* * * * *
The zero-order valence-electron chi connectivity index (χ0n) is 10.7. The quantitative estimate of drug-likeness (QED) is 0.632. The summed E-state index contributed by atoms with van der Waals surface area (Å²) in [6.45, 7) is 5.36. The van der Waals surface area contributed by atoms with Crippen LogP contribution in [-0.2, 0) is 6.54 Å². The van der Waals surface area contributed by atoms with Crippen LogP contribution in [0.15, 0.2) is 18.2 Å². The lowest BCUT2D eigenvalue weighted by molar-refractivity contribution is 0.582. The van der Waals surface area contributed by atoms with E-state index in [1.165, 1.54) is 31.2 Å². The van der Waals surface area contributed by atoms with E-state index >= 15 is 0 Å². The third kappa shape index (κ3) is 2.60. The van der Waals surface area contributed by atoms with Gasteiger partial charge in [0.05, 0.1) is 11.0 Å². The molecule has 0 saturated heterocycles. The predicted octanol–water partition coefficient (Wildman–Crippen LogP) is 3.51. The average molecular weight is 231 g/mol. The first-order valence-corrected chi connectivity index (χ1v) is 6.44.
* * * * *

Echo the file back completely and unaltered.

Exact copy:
The zero-order valence-electron chi connectivity index (χ0n) is 10.7. The quantitative estimate of drug-likeness (QED) is 0.632. The summed E-state index contributed by atoms with van der Waals surface area (Å²) in [6.45, 7) is 5.36. The van der Waals surface area contributed by atoms with Crippen LogP contribution in [-0.2, 0) is 6.54 Å². The van der Waals surface area contributed by atoms with Crippen LogP contribution in [0.15, 0.2) is 18.2 Å². The lowest BCUT2D eigenvalue weighted by molar-refractivity contribution is 0.582. The van der Waals surface area contributed by atoms with E-state index in [1.165, 1.54) is 31.2 Å². The van der Waals surface area contributed by atoms with E-state index >= 15 is 0 Å². The third kappa shape index (κ3) is 2.60. The van der Waals surface area contributed by atoms with Gasteiger partial charge in [0.05, 0.1) is 11.0 Å². The molecule has 0 saturated heterocycles. The predicted octanol–water partition coefficient (Wildman–Crippen LogP) is 3.51. The average molecular weight is 231 g/mol. The first-order valence-corrected chi connectivity index (χ1v) is 6.44.